First, you also hit up the other part where training. So there's an expectation that every engineer will have to be good at security. So we'll see a lot more trainings, a lot better trainings being put out within the company, probably a lot more companies spun up specifically to think about trainings and how you can actually do it well and scale well with the organization.

And then, I hate to say it, but there's always AI and ML. So how's that going to be? It seems like it's a hot topic, and no one you can't go to a single security conference or have a single conversation without someone saying AI or ML, but it is definitely going to change how we do things.

So both with - how do we incorporate it to help us roll out better and stronger security, but also like a lot of us work in companies that collect a lot of data, how do we make sure that we are leveraging the data in a safe and secure way and no one's opposing those data sets and no one's leveraging the AI in a way that they can get secrets or identify data that or have access to data that they shouldn't? Being able to secure the data sets that we have within our organization. 

So yeah, trainings and AI/ML. It's going to be very, very interesting. 

And the other part, I always worry that adversaries are always a few…It feels like they're always a few steps ahead, just in general. So, how are they going to be leveraging AI to attack us? We have to sort of keep that in the back of our minds. Like, they're writing better phishing emails these days. What other techniques are they going to be able to use to attack us?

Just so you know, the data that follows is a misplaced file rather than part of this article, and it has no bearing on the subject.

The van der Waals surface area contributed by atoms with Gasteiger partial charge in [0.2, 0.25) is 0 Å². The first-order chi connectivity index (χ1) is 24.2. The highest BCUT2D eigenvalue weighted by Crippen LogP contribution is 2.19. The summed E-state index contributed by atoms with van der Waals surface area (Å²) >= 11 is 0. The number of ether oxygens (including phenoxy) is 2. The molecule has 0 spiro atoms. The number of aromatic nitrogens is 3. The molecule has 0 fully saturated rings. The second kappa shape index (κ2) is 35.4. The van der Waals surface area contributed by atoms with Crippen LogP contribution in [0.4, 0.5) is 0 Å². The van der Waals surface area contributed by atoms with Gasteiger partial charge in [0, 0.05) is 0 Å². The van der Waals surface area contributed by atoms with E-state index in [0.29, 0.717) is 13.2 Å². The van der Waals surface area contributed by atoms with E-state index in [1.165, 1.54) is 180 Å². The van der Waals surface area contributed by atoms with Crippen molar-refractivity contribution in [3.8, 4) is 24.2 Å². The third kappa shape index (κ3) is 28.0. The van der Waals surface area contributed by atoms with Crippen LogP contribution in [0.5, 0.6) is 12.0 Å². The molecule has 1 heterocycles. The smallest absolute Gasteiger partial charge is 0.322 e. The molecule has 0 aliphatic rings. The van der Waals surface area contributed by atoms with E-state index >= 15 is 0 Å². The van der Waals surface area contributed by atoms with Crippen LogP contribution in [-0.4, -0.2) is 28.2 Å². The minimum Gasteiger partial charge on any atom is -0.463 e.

Jeevan’s recommendations to young security engineers


It's hard to tell if it's like phishing or sales. Thank you, Jeevan. Like I have two last questions for you, and I believe those are mostly for our listeners.. We're security engineers, security professionals, and perhaps developers, fond of security. First, what advice would you give to younger security engineers who want to progress in their careers? 

And, second, do you have a book to recommend about application security or about security in general that our listeners should definitely read?


Great, great, great. Questions for the younger or the more people that are just getting started on the security side. I think the most important skill set, especially when I'm looking to hire individuals, is their desire, and their hunger to consume more security knowledge.

So if I'm hiring a junior or an intermediate, I'm okay with them not coming in with too much knowledge. That's expected here, junior or intermediate. I don't expect you to be able to fix all of the things, but I do expect you to just want to learn, consume, be a sponge in itself, and just super, super hungry to learn and grow in itself.